Since the founding of the United States, our government has endeavored to support those who have defended it. A famous quote, incorrectly attributed to George Washington states that “[t]he willingness with which our young people are likely to serve in any war, no matter how justified, shall be directly proportional to how they perceive how the veterans of earlier wars were treated and appreciated by their nation.” The quote itself may not have come from President Washington, but it sums up the attitude of our country towards its veterans: continued support of our veterans is more than just basic fairness; it is necessary to our national security.
President Washington actually wrote on the subject of the American military, and what would be required to defend the United States in a “great and lasting War.” Washington wrote:
I do not mean to exclude altogether the idea of patriotism. I know it exists, and I know it has done much in the present contest. But I will venture to assert, that a great and lasting War can never be supported on this principle alone—It must be aided by a prospect of interest or some reward. For a time it may, of itself, push men to action—to bear much—to encounter difficulties; but it will not endure unassisted by interest.
George Washington to John Bannister, 2 April 1778.
How that is reflected today
Today, the Government provides President Washington’s “interest” in the form of health care, home loans, disability compensation, vocational rehabilitation, and a number of other programs, including assistance to Veteran businesses in obtaining Federal Government contracts. The “set aside” contract is a contract reserved for certain protected categories, such as Service Disabled Veteran Owned Business (SDVOSB) and Veteran Owned Small Businesses (VOSB), among others. Set-aside programs are highly-regulated in order to preserve their integrity and keep non-protected businesses from unlawfully entering competition limited to those most deserving.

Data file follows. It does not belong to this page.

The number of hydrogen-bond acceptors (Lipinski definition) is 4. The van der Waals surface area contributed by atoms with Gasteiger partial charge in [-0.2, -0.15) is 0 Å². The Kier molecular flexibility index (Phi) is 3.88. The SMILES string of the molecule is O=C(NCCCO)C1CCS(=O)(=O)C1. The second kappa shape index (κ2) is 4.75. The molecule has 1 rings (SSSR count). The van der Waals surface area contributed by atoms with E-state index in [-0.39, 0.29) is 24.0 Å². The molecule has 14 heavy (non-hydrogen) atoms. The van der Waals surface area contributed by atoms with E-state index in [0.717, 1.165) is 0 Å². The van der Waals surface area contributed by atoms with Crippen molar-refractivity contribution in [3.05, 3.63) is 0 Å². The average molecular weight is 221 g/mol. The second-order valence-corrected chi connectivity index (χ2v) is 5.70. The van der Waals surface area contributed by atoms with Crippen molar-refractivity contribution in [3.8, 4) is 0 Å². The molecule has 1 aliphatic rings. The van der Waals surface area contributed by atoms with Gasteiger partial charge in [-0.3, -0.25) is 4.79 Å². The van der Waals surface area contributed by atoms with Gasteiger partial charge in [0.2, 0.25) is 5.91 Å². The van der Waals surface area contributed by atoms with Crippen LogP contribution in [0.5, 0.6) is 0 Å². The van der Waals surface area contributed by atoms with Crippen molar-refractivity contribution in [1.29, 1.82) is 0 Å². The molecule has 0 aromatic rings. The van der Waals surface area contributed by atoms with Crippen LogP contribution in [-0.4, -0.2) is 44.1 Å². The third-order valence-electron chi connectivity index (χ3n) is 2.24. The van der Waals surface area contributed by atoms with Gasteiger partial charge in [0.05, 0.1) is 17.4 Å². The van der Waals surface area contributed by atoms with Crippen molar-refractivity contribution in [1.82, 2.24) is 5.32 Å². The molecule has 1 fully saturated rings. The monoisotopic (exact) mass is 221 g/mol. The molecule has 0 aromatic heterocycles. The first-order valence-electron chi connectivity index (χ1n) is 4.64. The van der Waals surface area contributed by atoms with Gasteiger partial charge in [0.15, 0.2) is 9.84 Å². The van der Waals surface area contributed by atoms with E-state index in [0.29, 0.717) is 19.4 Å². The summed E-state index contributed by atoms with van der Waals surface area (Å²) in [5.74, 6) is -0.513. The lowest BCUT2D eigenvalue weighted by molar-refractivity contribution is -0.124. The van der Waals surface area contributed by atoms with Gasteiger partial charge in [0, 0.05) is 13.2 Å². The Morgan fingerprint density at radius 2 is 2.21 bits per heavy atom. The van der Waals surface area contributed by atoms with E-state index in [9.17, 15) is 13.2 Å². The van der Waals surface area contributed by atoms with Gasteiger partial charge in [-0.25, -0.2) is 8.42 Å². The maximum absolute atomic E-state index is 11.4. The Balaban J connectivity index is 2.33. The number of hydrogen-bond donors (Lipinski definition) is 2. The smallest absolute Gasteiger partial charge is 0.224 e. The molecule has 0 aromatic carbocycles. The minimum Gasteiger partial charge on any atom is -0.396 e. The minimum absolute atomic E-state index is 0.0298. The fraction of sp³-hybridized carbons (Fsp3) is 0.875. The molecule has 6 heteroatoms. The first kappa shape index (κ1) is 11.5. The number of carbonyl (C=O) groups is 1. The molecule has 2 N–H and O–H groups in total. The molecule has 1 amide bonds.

One such regulation limits the ability of a protected contractor to subcontract to non-protected entities. The prime contractor must provide a majority of the services or product under the contract, unless the subcontractor is protected as well. Here is an example of conduct prohibited by 13 C.F.R. § 125.6, a regulation dealing with this kind of situation: a set-aside contract is awarded in the total amount of $1,000,000 for services. The prime contractor, an SDVOSB, subcontracts $500,001 to a non-protected subcontractor. The prime contractor is in violation of the limitation on subcontracting requirement because it has subcontracted more than 50% of the contract amount to an entity that is not considered similarly situated to an SDVOSB prime contractor.
What is a Storefront?
Government contracts are indeed valuable, and the temptation to skirt these sorts of limitations is strong. During the past decade, large corporations have begun to approach SDVOSBs and VOSBs with a common scheme: The Veteran business submits an offer on a valuable set-aside contract; and, pursuant to applicable laws and regulations, the Veteran business includes a provision that its subcontractor will do only 49% of the work. However, in reality, the Veteran business will only do a small portion of the work, and the large corporation takes over. The Veteran business becomes a “storefront” for the large corporation. With the large corporation’s economies of scale, vendor networks, and ability to work under lower profit margins, the large corporation helps the prime contractor get the award, cheating out the rest of the competition.
What should a SDVOSB do if approached to be a storefront?
What should an SDVOSB do if a large corporation approaches with this kind of scheme? Consider the following. First, under FAR 9.406–2(b)(1)(i), the SDVOSB may be subject to debarment for willful violation of the terms of a Government contract or subcontract. Second, the SDVOSB may be subject to criminal penalties under 15 U.S.C. 645(d), which include a fine up to the greater of $500,000 or the dollar amount that the SDVOSB spends on subcontractors.
What should an SDVOSB do when it believes a competitor won a contract under these circumstances? Consider contacting legal counsel at Whitcomb, Selinsky, P.C. for assistance with a post-award protest. Grounds for protest in this kind of scenario include flawed best value decision, flawed responsibility determination, flawed cost evaluation, and others. Our attorneys have been successful in helping a number of clients successfully handle these kinds of matters. Call our Denver office at (303) 534-1958 or complete our online form today.